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Marginalized for a lifetime: The everyday experiences of gulag survivors in post-Soviet Magadan

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Over the past decade notions of social capital have become embedded in the social development lexicon, often presented as the ‘missing link’ within development theory. Much social capital-based research takes Robert Putnam's theorization of the subject as its starting point. Putnam's work argues that social capital can be measured by a region's levels of trust and civic engagement. While its use, and conceptualization, has undergone much academic debate, often formal institutions still employ this very narrow, and arguably Western-centric, reading of the subject. This paper argues that while at the micro-level social capital has little to do with the civic engagement and trust theories posited by Putnam, it still has relevance to the lives of marginalized individuals and is an important factor in their continued survival. To explore this, drawing on extensive qualitative research conducted in Magadan, Moscow and St Petersburg, I critically examine the construction of everyday survival strategies among Gulag survivors living in Russia's far northeast city of Magadan. Denied a return to their ‘homeland’ upon their release, this group experienced considerable marginalization in the post-Stalin period. This was exacerbated when the collapse of the Soviet Union saw pensions in the far northeast of Russia fall to below 50% of the state-set subsistence minimum. The paper demonstrates the importance of social capital to this group by showing how their survival is based on far more than interactions with formal and informal organizations.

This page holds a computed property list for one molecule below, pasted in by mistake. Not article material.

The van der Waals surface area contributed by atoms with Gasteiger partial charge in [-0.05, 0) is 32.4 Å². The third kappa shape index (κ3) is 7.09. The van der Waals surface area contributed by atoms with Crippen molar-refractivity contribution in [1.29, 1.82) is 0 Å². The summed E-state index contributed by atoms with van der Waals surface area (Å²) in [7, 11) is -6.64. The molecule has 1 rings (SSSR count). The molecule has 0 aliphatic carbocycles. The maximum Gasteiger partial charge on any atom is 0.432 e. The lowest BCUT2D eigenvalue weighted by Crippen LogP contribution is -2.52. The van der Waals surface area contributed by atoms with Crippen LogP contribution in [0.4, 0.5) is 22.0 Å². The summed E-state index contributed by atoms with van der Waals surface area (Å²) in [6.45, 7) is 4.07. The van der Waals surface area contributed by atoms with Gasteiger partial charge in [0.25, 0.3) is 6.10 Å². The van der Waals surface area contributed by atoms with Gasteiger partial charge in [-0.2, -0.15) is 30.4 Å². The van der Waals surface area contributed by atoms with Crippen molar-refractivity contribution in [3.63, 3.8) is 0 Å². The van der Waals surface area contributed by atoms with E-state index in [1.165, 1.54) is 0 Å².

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Keywords: Gulag survivors; Magadan; Russia; marginalization; social capital; survival strategies

Document Type: Research Article

Affiliations: Department of Geography, University of Leicester, UK

Publication date: 2006-03-01

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